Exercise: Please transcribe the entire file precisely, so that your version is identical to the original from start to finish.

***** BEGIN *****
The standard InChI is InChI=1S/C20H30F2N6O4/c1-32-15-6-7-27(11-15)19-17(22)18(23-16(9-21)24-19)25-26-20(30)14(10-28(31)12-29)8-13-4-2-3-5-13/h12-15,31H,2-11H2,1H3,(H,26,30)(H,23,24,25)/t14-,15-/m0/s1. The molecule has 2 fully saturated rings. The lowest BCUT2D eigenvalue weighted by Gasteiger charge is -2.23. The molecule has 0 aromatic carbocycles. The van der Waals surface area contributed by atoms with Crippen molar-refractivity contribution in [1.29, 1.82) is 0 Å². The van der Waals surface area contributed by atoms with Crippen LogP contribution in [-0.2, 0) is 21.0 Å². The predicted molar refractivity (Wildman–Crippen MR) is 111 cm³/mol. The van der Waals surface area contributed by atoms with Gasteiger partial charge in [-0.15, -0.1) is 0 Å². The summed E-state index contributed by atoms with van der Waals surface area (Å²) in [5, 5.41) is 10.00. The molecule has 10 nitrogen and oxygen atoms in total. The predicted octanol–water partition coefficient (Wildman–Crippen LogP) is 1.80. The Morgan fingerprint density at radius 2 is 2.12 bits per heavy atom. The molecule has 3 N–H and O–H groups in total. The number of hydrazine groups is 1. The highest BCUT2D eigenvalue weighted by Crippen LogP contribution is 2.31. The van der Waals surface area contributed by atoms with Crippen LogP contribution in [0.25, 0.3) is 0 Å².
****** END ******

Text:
The standard InChI is InChI=1S/C20H30F2N6O4/c1-32-15-6-7-27(11-15)19-17(22)18(23-16(9-21)24-19)25-26-20(30)14(10-28(31)12-29)8-13-4-2-3-5-13/h12-15,31H,2-11H2,1H3,(H,26,30)(H,23,24,25)/t14-,15-/m0/s1. The molecule has 2 fully saturated rings. The lowest BCUT2D eigenvalue weighted by Gasteiger charge is -2.23. The molecule has 0 aromatic carbocycles. The van der Waals surface area contributed by atoms with Crippen molar-refractivity contribution in [1.29, 1.82) is 0 Å². The van der Waals surface area contributed by atoms with Crippen LogP contribution in [-0.2, 0) is 21.0 Å². The predicted molar refractivity (Wildman–Crippen MR) is 111 cm³/mol. The van der Waals surface area contributed by atoms with Gasteiger partial charge in [-0.15, -0.1) is 0 Å². The summed E-state index contributed by atoms with van der Waals surface area (Å²) in [5, 5.41) is 10.00. The molecule has 10 nitrogen and oxygen atoms in total. The predicted octanol–water partition coefficient (Wildman–Crippen LogP) is 1.80. The Morgan fingerprint density at radius 2 is 2.12 bits per heavy atom. The molecule has 3 N–H and O–H groups in total. The number of hydrazine groups is 1. The highest BCUT2D eigenvalue weighted by Crippen LogP contribution is 2.31. The van der Waals surface area contributed by atoms with Crippen LogP contribution in [0.25, 0.3) is 0 Å².